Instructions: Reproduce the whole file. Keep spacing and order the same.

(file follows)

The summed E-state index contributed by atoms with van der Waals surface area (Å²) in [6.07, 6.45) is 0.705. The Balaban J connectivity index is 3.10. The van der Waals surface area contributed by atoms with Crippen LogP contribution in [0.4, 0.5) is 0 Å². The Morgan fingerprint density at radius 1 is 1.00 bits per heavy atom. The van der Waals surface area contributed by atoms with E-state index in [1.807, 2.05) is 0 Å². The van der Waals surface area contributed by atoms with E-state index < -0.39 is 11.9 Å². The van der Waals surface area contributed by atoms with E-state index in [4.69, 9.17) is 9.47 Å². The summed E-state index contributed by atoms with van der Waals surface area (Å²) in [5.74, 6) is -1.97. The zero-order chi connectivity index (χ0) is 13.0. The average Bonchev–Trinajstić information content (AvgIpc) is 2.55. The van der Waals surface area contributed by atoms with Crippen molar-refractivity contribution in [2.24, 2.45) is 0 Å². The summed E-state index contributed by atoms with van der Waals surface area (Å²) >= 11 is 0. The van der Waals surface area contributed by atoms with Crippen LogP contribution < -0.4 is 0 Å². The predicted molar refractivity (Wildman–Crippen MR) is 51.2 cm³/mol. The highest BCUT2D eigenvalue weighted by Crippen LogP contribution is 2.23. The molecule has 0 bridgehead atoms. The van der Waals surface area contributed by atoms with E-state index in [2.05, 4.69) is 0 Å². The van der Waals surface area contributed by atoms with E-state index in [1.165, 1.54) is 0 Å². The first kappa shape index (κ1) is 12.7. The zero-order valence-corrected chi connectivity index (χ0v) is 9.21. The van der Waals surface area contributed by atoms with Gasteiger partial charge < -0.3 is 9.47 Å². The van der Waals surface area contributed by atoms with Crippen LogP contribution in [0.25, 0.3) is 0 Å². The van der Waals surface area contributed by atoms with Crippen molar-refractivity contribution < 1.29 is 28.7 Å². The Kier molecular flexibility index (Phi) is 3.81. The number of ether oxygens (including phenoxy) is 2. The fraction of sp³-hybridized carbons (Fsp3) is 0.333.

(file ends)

The summed E-state index contributed by atoms with van der Waals surface area (Å²) in [6.07, 6.45) is 0.705. The Balaban J connectivity index is 3.10. The van der Waals surface area contributed by atoms with Crippen LogP contribution in [0.4, 0.5) is 0 Å². The Morgan fingerprint density at radius 1 is 1.00 bits per heavy atom. The van der Waals surface area contributed by atoms with E-state index in [1.807, 2.05) is 0 Å². The van der Waals surface area contributed by atoms with E-state index < -0.39 is 11.9 Å². The van der Waals surface area contributed by atoms with E-state index in [4.69, 9.17) is 9.47 Å². The summed E-state index contributed by atoms with van der Waals surface area (Å²) in [5.74, 6) is -1.97. The zero-order chi connectivity index (χ0) is 13.0. The average Bonchev–Trinajstić information content (AvgIpc) is 2.55. The van der Waals surface area contributed by atoms with Crippen molar-refractivity contribution in [2.24, 2.45) is 0 Å². The summed E-state index contributed by atoms with van der Waals surface area (Å²) >= 11 is 0. The van der Waals surface area contributed by atoms with Crippen LogP contribution < -0.4 is 0 Å². The predicted molar refractivity (Wildman–Crippen MR) is 51.2 cm³/mol. The highest BCUT2D eigenvalue weighted by Crippen LogP contribution is 2.23. The molecule has 0 bridgehead atoms. The van der Waals surface area contributed by atoms with E-state index in [2.05, 4.69) is 0 Å². The van der Waals surface area contributed by atoms with E-state index in [1.165, 1.54) is 0 Å². The first kappa shape index (κ1) is 12.7. The zero-order valence-corrected chi connectivity index (χ0v) is 9.21. The van der Waals surface area contributed by atoms with Gasteiger partial charge < -0.3 is 9.47 Å². The van der Waals surface area contributed by atoms with Crippen LogP contribution in [0.25, 0.3) is 0 Å². The van der Waals surface area contributed by atoms with Crippen molar-refractivity contribution < 1.29 is 28.7 Å². The Kier molecular flexibility index (Phi) is 3.81. The number of ether oxygens (including phenoxy) is 2. The fraction of sp³-hybridized carbons (Fsp3) is 0.333.